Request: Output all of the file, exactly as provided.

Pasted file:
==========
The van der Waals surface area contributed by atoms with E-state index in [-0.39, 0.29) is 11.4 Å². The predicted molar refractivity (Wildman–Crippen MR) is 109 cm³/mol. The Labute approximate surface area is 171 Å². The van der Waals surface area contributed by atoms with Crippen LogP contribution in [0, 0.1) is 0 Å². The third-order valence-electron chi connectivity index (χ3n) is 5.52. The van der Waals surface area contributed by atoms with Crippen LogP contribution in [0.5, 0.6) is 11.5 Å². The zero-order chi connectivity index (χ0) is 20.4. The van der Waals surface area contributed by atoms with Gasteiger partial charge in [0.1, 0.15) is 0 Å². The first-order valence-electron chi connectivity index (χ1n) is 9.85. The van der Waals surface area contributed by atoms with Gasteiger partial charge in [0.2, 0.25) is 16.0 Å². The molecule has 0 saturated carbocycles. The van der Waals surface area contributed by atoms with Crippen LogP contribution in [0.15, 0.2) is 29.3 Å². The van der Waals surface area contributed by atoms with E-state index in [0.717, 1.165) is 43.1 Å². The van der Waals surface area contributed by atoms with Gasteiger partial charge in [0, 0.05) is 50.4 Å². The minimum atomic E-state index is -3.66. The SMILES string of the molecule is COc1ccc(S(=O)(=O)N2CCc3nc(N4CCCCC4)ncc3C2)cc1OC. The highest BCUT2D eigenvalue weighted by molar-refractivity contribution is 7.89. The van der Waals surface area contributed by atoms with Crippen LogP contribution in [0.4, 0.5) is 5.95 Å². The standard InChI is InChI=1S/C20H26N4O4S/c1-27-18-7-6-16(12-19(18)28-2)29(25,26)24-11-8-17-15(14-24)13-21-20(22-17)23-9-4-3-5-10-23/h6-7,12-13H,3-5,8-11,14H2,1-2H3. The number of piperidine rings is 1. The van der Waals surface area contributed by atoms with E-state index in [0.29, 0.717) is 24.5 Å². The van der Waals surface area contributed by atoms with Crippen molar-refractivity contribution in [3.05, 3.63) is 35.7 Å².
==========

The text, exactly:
The van der Waals surface area contributed by atoms with E-state index in [-0.39, 0.29) is 11.4 Å². The predicted molar refractivity (Wildman–Crippen MR) is 109 cm³/mol. The Labute approximate surface area is 171 Å². The van der Waals surface area contributed by atoms with Crippen LogP contribution in [0, 0.1) is 0 Å². The third-order valence-electron chi connectivity index (χ3n) is 5.52. The van der Waals surface area contributed by atoms with Crippen LogP contribution in [0.5, 0.6) is 11.5 Å². The zero-order chi connectivity index (χ0) is 20.4. The van der Waals surface area contributed by atoms with Gasteiger partial charge in [0.1, 0.15) is 0 Å². The first-order valence-electron chi connectivity index (χ1n) is 9.85. The van der Waals surface area contributed by atoms with Gasteiger partial charge in [0.2, 0.25) is 16.0 Å². The molecule has 0 saturated carbocycles. The van der Waals surface area contributed by atoms with Crippen LogP contribution in [0.15, 0.2) is 29.3 Å². The van der Waals surface area contributed by atoms with E-state index in [0.717, 1.165) is 43.1 Å². The van der Waals surface area contributed by atoms with Gasteiger partial charge in [0, 0.05) is 50.4 Å². The minimum atomic E-state index is -3.66. The SMILES string of the molecule is COc1ccc(S(=O)(=O)N2CCc3nc(N4CCCCC4)ncc3C2)cc1OC. The highest BCUT2D eigenvalue weighted by molar-refractivity contribution is 7.89. The van der Waals surface area contributed by atoms with Crippen LogP contribution in [0.4, 0.5) is 5.95 Å². The standard InChI is InChI=1S/C20H26N4O4S/c1-27-18-7-6-16(12-19(18)28-2)29(25,26)24-11-8-17-15(14-24)13-21-20(22-17)23-9-4-3-5-10-23/h6-7,12-13H,3-5,8-11,14H2,1-2H3. The number of piperidine rings is 1. The van der Waals surface area contributed by atoms with E-state index in [0.29, 0.717) is 24.5 Å². The van der Waals surface area contributed by atoms with Crippen molar-refractivity contribution in [3.05, 3.63) is 35.7 Å².